Motel 6 Corporation Sued for Giving Personal Information of Guests to ICE Agents
By: Suzy Adams, Xiro Xone News January 4, 2018 Updated: 2:55 AM PT
SEATTLE, Washington (Xiro Xone News) — Seattle Washington's attorney general Bob Ferguson announced that his office was suing the Motel 6 chain for violating state consumer privacy protection laws. Attorney general Ferguson said, “The national budget chain disclosed the private information of thousands of its guests to U.S. immigration authorities in violation of state consumer protection laws.”
Ferguson, in a news conference on Wednesday, Jan 3, 2018, said, “The motel divulged to the U.S. Immigration and Customs Enforcement, the names, dates of birth, license plate numbers and room numbers of more than 9,000 guests at six locations throughout the state of Washington, violating the state's consumer protection laws and the privacy of its guests thousands of times.”
The investigation by the attorney general's office was prompted by news reports that Motel 6 workers at two Phoenix locations provided personal information of guests to ICE agents, who later arrested 20 people on immigration related charges.
Motel 6 employees were aware that U.S. Immigration and Customs Enforcement agents (ICE) used the information to target guests based on ethnicity and national origin in violation of state laws, but that did not stop them. Motel 6, is alleged to have divulged the names, birthdates, driver's license numbers, license plate numbers and room numbers of more then 9, 000 guests, to agents without a warrant. "The company's actions were methodical. They trained their new employees on how to do this," Ferguson said. Because of the information provided by Motel 6, people were detained and questioned on or near Motel 6 properties over the course of two years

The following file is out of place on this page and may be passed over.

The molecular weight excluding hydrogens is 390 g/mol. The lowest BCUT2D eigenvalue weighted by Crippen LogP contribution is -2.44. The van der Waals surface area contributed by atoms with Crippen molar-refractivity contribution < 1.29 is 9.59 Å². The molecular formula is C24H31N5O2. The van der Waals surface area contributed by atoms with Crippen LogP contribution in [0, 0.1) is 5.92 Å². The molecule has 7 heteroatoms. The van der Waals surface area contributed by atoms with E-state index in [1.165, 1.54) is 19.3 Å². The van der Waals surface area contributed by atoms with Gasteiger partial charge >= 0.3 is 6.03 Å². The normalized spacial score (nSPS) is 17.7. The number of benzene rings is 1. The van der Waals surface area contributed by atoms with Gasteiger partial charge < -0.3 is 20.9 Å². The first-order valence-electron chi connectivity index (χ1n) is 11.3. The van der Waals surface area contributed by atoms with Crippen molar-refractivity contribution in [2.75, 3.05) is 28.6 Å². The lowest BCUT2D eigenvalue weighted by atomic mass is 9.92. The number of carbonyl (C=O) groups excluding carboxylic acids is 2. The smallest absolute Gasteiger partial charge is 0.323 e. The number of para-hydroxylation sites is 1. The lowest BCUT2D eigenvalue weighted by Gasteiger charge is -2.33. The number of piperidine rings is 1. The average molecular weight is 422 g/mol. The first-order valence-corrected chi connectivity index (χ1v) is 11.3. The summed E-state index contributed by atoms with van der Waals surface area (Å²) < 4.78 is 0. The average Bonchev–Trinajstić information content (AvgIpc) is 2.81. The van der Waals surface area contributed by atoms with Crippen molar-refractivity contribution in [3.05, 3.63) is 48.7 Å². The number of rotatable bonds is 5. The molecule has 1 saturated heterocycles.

Motel 6 provided the information without guests' knowledge or consent. The “Washington Supreme Court makes it clear that guest registry information is private, “ said Ferguson, and Motel 6 violated the law each time it gave out private information.
"In September, Motel 6 issued a directive to all locations, making it clear that they are prohibited from voluntarily providing daily guests lists to Immigration and Customs Enforcement (ICE)." One critic of the motel chain said, "Does thet mean instead of a daily list, the employees can provide a monthly list?"
As pointed out by a privacy rights advocate, the conduct of Motel 6 opens the door to questions such as, what other hotel and motel brands across the country is sharing personal information of their guests, without their knowledge or a warrant?